Point of View: Longing for Lethe

So, it’s Henry and me and paradise will have to wait

    I would have been standing on line for an eternity in Chelsea today to experience 45 seconds of it in Yayoi Kusama’s “Mirrored Room,” but forgot, in my anticipated bliss, to get someone to look after our aging Lab, Henry.

    So, it’s Henry and me and paradise will have to wait. Actually, as I said to the Mary who sells best sellers down by the seashore, I am already in Paradise, having climbed up through the nine circles of the Inferno and up the seven terraces of the island mountain of Purgatory, “that second kingdom / in which the human soul is cleansed of sin,” in Dante’s “Divine Comedy.”

    To my Mary, when she asked the other day what I’d learned, I said there were at the summit of Purgatory two streams, the Lethe and Eunoe, its twin, the first for forgetting sad memories, the second for remembering only the good. “You have to be immersed in both,” I said, “and from the second you return ‘remade . . . prepared to climb unto the stars.’ ”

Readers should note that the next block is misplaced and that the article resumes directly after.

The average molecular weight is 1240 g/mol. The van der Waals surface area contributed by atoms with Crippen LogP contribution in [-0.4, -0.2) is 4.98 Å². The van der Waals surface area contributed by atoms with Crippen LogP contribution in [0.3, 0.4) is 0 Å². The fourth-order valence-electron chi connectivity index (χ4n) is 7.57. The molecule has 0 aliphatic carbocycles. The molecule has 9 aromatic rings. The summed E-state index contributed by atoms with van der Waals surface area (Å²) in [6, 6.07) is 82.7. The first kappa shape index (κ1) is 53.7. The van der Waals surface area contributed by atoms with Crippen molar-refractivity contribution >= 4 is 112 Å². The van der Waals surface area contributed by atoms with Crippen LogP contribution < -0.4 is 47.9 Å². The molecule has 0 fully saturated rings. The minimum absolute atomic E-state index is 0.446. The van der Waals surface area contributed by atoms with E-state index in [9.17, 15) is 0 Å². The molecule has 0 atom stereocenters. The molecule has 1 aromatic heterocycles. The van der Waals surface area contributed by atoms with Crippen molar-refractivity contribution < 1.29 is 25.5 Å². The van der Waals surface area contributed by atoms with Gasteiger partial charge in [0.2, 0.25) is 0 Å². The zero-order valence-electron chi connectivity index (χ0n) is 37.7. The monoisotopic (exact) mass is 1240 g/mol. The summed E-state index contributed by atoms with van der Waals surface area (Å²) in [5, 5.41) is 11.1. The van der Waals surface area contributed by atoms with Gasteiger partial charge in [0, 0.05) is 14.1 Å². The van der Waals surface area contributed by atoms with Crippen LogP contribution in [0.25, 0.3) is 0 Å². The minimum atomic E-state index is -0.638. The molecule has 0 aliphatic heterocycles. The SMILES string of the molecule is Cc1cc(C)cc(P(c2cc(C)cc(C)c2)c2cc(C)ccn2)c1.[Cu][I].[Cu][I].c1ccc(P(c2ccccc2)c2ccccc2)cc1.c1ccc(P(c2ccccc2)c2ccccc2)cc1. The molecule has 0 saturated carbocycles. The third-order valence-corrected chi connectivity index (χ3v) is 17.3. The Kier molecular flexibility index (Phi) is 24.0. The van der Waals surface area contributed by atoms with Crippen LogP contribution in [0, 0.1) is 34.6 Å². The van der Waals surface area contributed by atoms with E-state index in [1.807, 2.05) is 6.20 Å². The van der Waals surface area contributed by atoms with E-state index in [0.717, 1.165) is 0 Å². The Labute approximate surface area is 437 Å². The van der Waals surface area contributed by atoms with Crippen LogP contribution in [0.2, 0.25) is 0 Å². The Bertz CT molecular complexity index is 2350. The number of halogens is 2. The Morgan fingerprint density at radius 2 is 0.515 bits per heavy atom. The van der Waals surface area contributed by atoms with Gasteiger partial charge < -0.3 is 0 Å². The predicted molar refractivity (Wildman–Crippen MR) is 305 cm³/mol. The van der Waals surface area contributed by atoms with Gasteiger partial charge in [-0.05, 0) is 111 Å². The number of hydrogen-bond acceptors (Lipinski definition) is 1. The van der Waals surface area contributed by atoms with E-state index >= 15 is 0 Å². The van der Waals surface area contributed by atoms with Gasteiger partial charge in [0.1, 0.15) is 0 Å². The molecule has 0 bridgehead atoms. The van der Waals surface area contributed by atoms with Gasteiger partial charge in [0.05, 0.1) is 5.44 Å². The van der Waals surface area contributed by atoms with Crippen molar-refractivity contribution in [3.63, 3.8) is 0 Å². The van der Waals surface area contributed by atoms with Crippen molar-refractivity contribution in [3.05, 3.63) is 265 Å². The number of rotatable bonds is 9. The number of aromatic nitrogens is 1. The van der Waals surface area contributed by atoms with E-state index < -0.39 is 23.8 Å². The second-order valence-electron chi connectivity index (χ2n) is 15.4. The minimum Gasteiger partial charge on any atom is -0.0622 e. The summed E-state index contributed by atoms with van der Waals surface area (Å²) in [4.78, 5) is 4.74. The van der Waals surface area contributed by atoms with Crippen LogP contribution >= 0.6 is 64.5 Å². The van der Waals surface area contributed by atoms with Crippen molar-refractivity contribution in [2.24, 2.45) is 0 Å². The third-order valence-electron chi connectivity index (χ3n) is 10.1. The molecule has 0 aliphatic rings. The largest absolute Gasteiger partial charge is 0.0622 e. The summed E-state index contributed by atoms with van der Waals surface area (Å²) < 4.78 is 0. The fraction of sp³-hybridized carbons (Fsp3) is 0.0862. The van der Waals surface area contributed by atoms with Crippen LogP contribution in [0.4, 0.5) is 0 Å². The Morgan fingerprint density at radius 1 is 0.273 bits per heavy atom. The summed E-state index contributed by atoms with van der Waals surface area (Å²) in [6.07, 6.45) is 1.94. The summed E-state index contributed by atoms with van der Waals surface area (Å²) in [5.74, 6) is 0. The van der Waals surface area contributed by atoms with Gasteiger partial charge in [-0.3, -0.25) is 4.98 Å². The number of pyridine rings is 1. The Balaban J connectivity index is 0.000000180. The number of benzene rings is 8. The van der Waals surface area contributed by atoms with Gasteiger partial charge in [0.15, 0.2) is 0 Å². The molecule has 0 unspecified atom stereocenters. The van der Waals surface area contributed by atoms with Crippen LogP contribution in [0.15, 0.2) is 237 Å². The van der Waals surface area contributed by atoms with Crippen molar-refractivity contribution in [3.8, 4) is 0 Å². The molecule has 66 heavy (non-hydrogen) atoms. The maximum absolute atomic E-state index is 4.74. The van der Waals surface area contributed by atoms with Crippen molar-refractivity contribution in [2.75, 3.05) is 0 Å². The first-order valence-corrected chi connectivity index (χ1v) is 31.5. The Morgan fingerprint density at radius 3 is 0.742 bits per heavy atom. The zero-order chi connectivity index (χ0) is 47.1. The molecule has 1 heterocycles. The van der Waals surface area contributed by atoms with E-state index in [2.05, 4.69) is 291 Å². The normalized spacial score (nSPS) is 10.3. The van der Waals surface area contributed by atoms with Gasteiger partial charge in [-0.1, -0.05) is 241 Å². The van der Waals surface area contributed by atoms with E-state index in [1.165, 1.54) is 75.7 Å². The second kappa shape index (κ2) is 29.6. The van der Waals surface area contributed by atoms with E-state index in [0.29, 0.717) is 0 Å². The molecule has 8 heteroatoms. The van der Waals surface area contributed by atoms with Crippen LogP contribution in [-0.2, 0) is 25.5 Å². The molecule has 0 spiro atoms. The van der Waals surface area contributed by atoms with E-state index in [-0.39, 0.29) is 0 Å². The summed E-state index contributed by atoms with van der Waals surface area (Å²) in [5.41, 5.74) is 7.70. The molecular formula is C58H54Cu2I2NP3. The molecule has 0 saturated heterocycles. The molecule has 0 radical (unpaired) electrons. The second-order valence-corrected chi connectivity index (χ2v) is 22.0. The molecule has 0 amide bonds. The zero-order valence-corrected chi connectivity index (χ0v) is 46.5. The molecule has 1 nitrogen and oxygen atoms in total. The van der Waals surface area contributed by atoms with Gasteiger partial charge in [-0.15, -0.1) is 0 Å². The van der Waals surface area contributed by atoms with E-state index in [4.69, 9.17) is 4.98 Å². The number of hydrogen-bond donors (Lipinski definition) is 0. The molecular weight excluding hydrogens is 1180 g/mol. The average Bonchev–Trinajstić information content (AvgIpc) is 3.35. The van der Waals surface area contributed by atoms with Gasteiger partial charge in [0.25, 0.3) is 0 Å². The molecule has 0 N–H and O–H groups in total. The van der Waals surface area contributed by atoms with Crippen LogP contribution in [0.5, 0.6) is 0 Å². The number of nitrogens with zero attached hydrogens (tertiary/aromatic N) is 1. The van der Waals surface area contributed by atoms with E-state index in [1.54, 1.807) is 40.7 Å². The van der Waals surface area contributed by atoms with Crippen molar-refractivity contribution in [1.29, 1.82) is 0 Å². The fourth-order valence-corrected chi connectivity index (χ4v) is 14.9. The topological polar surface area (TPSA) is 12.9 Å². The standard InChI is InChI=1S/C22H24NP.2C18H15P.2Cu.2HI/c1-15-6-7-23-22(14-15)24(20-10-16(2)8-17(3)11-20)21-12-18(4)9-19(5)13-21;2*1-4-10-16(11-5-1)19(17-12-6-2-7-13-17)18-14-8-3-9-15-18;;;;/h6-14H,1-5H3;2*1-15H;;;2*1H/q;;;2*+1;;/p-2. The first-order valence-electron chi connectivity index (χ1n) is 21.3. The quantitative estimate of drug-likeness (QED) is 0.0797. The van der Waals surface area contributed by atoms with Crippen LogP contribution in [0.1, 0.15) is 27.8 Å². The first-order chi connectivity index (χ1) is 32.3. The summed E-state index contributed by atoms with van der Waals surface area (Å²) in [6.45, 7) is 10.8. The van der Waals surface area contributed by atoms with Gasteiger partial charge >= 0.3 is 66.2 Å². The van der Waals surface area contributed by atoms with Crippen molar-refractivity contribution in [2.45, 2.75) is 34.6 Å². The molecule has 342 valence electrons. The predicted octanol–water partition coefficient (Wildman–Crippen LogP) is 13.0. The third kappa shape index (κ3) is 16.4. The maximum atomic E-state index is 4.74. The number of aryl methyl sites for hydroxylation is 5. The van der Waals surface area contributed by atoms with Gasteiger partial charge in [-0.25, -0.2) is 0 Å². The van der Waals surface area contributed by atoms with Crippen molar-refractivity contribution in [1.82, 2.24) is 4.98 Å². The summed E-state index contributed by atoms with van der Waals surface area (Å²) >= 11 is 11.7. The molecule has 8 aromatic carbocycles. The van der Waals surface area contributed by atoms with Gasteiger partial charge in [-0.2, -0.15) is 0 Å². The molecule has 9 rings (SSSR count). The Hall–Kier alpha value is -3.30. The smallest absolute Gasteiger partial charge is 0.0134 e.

And with that, I was off with Henry to climb — however slowly in each of our cases — unto my office at The Star.

    Another thing I’d learned in the “Purgatorio” I later told her was that it was Dante’s friend Nino Visconti who said, “How brief a blaze a woman’s love will yield / if not relit by frequent touch and sight.”

    I’ve had that 1985 desk calendar quote from Mother’s Day of that year pinned to my bulletin board ever since, and every now and then it serves as a goad when I remember to what extent, at times, I’ve fallen short.

    Forgetting to get someone to watch Henry today so that we could take a bus into the city was one of those times.

    Only embers were in the fireplace when I, reduced to uncharacteristic silence by my failure, my sin of omission, shuffled down the hall to the guest room to read, before going to sleep, the first canto of “Paradiso.”

    A pretty good approximation of it greeted me the next morning when Mary, ready for work, tapped me awake and said, reassuringly, “It isn’t the end of the world.”